lay off

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lay off

[′lā ¦ȯf]
(engineering)
The process of fairing a ship's lines or an airplane's in a mold loft in order to make molds and templates for structural units.
(navigation)
The act of steering a ship away from the shore, a pier, or another ship.
McGraw-Hill Dictionary of Scientific & Technical Terms, 6E, Copyright © 2003 by The McGraw-Hill Companies, Inc.
References in periodicals archive ?
After the layoffs, Wang said, Crown and Fancy will transform itself into a coffee bean supplier.
Further layoffs are expected at the Oakville plant in January.
Moreover, the more a CEO was underpaid, the more likely it was that they engaged in layoffs.
Handwerker and Mason use data for all employers identified in the Mass Layoff Statistics program from 1995 to 2013 (when this program ended because of budget cuts), as well as a group of similar employers without a layoff in the same quarter.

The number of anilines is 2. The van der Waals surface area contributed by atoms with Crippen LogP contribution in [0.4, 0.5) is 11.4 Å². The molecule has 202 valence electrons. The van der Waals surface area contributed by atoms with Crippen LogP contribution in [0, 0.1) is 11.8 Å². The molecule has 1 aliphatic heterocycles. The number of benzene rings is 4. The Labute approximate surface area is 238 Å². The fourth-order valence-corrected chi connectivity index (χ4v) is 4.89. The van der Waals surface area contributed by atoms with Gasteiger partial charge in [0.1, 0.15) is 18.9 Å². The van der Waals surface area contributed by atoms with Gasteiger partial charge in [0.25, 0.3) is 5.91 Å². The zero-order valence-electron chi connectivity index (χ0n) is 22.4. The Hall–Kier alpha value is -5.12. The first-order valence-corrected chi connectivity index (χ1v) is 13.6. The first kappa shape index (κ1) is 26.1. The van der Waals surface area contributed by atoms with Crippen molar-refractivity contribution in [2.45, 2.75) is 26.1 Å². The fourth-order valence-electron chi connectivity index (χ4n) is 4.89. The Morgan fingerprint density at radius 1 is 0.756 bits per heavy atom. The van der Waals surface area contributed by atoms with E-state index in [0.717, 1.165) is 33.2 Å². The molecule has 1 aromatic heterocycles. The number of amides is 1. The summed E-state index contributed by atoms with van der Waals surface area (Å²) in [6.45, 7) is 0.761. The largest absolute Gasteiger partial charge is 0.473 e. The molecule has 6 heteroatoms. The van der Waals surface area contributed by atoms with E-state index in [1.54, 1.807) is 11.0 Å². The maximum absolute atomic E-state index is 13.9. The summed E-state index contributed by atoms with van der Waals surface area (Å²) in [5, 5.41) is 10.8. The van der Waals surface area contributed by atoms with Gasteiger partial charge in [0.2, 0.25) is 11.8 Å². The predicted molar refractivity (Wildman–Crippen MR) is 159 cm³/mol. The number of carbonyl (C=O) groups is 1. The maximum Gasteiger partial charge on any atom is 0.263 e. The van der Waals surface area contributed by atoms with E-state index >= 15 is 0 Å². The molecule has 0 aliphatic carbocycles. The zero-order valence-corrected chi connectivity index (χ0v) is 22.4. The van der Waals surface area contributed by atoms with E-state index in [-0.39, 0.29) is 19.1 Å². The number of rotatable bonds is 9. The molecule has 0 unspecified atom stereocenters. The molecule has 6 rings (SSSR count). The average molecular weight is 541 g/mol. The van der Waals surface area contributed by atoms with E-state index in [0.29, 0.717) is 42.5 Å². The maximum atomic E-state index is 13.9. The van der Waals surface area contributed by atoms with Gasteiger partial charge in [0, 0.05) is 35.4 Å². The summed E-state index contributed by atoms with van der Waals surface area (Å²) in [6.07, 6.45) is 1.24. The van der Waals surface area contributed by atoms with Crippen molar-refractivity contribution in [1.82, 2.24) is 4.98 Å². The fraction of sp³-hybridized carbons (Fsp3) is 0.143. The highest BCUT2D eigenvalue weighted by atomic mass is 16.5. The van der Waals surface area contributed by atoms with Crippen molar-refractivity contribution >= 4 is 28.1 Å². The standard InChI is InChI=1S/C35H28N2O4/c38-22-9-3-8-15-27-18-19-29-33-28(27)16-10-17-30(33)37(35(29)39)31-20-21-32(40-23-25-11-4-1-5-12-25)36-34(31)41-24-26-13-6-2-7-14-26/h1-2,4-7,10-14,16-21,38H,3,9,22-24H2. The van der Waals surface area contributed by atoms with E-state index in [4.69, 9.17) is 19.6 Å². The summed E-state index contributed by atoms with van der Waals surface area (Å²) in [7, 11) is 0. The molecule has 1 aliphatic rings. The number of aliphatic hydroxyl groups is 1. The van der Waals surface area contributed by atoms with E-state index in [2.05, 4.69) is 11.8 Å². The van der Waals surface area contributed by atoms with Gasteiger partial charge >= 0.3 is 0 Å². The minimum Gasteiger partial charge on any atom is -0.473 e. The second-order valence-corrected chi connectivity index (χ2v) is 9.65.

Business news site Cheddar earlier reported the layoffs Wednesday, which could noted that over 100 people would be cut from the firm.
Traditionally, American firms and many others have opted for layoffs as the default answer when facing recession or tough financial times.
These layoffs are reportedly measures in restoring profitability to Rejlers Sweden.
Jobless claims are an indication of layoffs. They appear to have stabilized near pre-recession levels after a period of volatility around the late-November and December holidays, suggesting recent job gains will continue.
In response, the company said it is redesigning its organization through "human capital management." Entergy expects to save between $200 million and $250 million by 2016 through the layoffs. Spokesman Chanel Lagarde told The Associated Press that the layoffs have begun and should be completed by the end of the year.
The union wants President Dilma Rousseff to step in to stop the layoffs at a struggling production line at GM's sprawling complex, which has eight plants and employs 7,500 workers.